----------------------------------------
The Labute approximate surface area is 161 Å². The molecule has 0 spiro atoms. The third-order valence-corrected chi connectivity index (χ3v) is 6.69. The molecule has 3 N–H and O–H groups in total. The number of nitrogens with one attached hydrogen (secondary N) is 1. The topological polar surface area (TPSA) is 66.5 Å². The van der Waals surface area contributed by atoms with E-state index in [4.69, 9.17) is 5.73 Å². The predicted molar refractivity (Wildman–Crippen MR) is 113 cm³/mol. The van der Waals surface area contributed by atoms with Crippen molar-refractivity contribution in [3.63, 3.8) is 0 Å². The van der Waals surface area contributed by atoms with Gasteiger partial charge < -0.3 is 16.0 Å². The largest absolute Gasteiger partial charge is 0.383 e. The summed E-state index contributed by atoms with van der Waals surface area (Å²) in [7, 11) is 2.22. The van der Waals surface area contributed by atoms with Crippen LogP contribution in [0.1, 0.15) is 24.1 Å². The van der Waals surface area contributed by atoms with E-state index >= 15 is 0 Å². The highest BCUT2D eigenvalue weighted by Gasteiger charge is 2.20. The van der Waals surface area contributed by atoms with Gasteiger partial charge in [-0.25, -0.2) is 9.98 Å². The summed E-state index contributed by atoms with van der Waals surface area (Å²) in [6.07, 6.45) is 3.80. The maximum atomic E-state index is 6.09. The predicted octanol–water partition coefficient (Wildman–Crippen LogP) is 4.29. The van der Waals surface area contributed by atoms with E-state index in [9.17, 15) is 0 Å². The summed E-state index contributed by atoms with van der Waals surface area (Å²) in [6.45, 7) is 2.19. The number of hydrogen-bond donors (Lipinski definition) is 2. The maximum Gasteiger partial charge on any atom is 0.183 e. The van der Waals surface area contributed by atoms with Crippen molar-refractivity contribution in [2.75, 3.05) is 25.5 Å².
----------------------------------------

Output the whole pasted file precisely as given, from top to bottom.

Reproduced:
The Labute approximate surface area is 161 Å². The molecule has 0 spiro atoms. The third-order valence-corrected chi connectivity index (χ3v) is 6.69. The molecule has 3 N–H and O–H groups in total. The number of nitrogens with one attached hydrogen (secondary N) is 1. The topological polar surface area (TPSA) is 66.5 Å². The van der Waals surface area contributed by atoms with E-state index in [4.69, 9.17) is 5.73 Å². The predicted molar refractivity (Wildman–Crippen MR) is 113 cm³/mol. The van der Waals surface area contributed by atoms with Crippen molar-refractivity contribution in [3.63, 3.8) is 0 Å². The van der Waals surface area contributed by atoms with Gasteiger partial charge < -0.3 is 16.0 Å². The largest absolute Gasteiger partial charge is 0.383 e. The summed E-state index contributed by atoms with van der Waals surface area (Å²) in [7, 11) is 2.22. The van der Waals surface area contributed by atoms with Crippen LogP contribution in [0.1, 0.15) is 24.1 Å². The van der Waals surface area contributed by atoms with E-state index >= 15 is 0 Å². The highest BCUT2D eigenvalue weighted by Gasteiger charge is 2.20. The van der Waals surface area contributed by atoms with Gasteiger partial charge in [-0.25, -0.2) is 9.98 Å². The summed E-state index contributed by atoms with van der Waals surface area (Å²) in [6.07, 6.45) is 3.80. The maximum atomic E-state index is 6.09. The predicted octanol–water partition coefficient (Wildman–Crippen LogP) is 4.29. The van der Waals surface area contributed by atoms with E-state index in [9.17, 15) is 0 Å². The summed E-state index contributed by atoms with van der Waals surface area (Å²) in [6.45, 7) is 2.19. The number of hydrogen-bond donors (Lipinski definition) is 2. The maximum Gasteiger partial charge on any atom is 0.183 e. The van der Waals surface area contributed by atoms with Crippen molar-refractivity contribution in [2.75, 3.05) is 25.5 Å².